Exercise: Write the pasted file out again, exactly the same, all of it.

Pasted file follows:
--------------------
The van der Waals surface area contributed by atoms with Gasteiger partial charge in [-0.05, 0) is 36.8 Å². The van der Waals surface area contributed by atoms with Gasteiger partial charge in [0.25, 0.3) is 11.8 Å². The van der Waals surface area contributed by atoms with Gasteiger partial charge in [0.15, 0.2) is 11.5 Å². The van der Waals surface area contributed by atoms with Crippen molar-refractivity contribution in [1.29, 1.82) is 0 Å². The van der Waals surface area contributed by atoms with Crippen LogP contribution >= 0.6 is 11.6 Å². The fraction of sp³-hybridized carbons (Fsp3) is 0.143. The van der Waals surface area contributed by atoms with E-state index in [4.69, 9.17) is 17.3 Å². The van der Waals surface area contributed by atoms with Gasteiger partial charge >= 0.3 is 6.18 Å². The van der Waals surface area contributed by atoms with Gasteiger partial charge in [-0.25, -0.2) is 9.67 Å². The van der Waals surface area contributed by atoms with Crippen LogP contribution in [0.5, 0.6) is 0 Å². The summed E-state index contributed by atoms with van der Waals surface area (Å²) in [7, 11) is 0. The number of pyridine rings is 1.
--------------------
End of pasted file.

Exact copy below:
The van der Waals surface area contributed by atoms with Gasteiger partial charge in [-0.05, 0) is 36.8 Å². The van der Waals surface area contributed by atoms with Gasteiger partial charge in [0.25, 0.3) is 11.8 Å². The van der Waals surface area contributed by atoms with Gasteiger partial charge in [0.15, 0.2) is 11.5 Å². The van der Waals surface area contributed by atoms with Crippen molar-refractivity contribution in [1.29, 1.82) is 0 Å². The van der Waals surface area contributed by atoms with Crippen LogP contribution >= 0.6 is 11.6 Å². The fraction of sp³-hybridized carbons (Fsp3) is 0.143. The van der Waals surface area contributed by atoms with E-state index in [4.69, 9.17) is 17.3 Å². The van der Waals surface area contributed by atoms with Gasteiger partial charge >= 0.3 is 6.18 Å². The van der Waals surface area contributed by atoms with Gasteiger partial charge in [-0.25, -0.2) is 9.67 Å². The van der Waals surface area contributed by atoms with Crippen LogP contribution in [0.5, 0.6) is 0 Å². The summed E-state index contributed by atoms with van der Waals surface area (Å²) in [7, 11) is 0. The number of pyridine rings is 1.